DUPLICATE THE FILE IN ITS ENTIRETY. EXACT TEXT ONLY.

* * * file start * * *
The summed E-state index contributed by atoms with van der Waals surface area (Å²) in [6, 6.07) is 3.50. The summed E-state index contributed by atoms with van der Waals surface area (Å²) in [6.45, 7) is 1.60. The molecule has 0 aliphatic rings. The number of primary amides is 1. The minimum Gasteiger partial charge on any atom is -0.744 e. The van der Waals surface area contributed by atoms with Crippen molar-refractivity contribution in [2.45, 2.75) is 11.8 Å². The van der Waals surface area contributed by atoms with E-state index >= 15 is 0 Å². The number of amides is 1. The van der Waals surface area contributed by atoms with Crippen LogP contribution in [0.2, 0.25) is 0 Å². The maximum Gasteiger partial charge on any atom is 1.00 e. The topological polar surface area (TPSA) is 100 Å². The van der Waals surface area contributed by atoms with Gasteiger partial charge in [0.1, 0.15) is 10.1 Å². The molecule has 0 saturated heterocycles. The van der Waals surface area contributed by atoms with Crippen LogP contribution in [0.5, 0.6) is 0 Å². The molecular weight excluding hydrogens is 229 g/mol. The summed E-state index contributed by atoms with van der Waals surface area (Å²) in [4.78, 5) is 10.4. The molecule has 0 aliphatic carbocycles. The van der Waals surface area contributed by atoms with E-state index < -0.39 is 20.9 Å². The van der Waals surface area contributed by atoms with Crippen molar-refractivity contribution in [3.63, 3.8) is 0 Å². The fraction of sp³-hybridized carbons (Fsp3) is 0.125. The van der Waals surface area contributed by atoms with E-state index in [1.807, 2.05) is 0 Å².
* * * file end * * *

The summed E-state index contributed by atoms with van der Waals surface area (Å²) in [6, 6.07) is 3.50. The summed E-state index contributed by atoms with van der Waals surface area (Å²) in [6.45, 7) is 1.60. The molecule has 0 aliphatic rings. The number of primary amides is 1. The minimum Gasteiger partial charge on any atom is -0.744 e. The van der Waals surface area contributed by atoms with Crippen molar-refractivity contribution in [2.45, 2.75) is 11.8 Å². The van der Waals surface area contributed by atoms with E-state index >= 15 is 0 Å². The number of amides is 1. The van der Waals surface area contributed by atoms with Crippen LogP contribution in [0.2, 0.25) is 0 Å². The maximum Gasteiger partial charge on any atom is 1.00 e. The topological polar surface area (TPSA) is 100 Å². The van der Waals surface area contributed by atoms with Gasteiger partial charge in [0.1, 0.15) is 10.1 Å². The molecule has 0 saturated heterocycles. The van der Waals surface area contributed by atoms with Crippen LogP contribution in [0.5, 0.6) is 0 Å². The molecular weight excluding hydrogens is 229 g/mol. The summed E-state index contributed by atoms with van der Waals surface area (Å²) in [4.78, 5) is 10.4. The molecule has 0 aliphatic carbocycles. The van der Waals surface area contributed by atoms with E-state index < -0.39 is 20.9 Å². The van der Waals surface area contributed by atoms with Crippen molar-refractivity contribution in [3.63, 3.8) is 0 Å². The fraction of sp³-hybridized carbons (Fsp3) is 0.125. The van der Waals surface area contributed by atoms with E-state index in [1.807, 2.05) is 0 Å².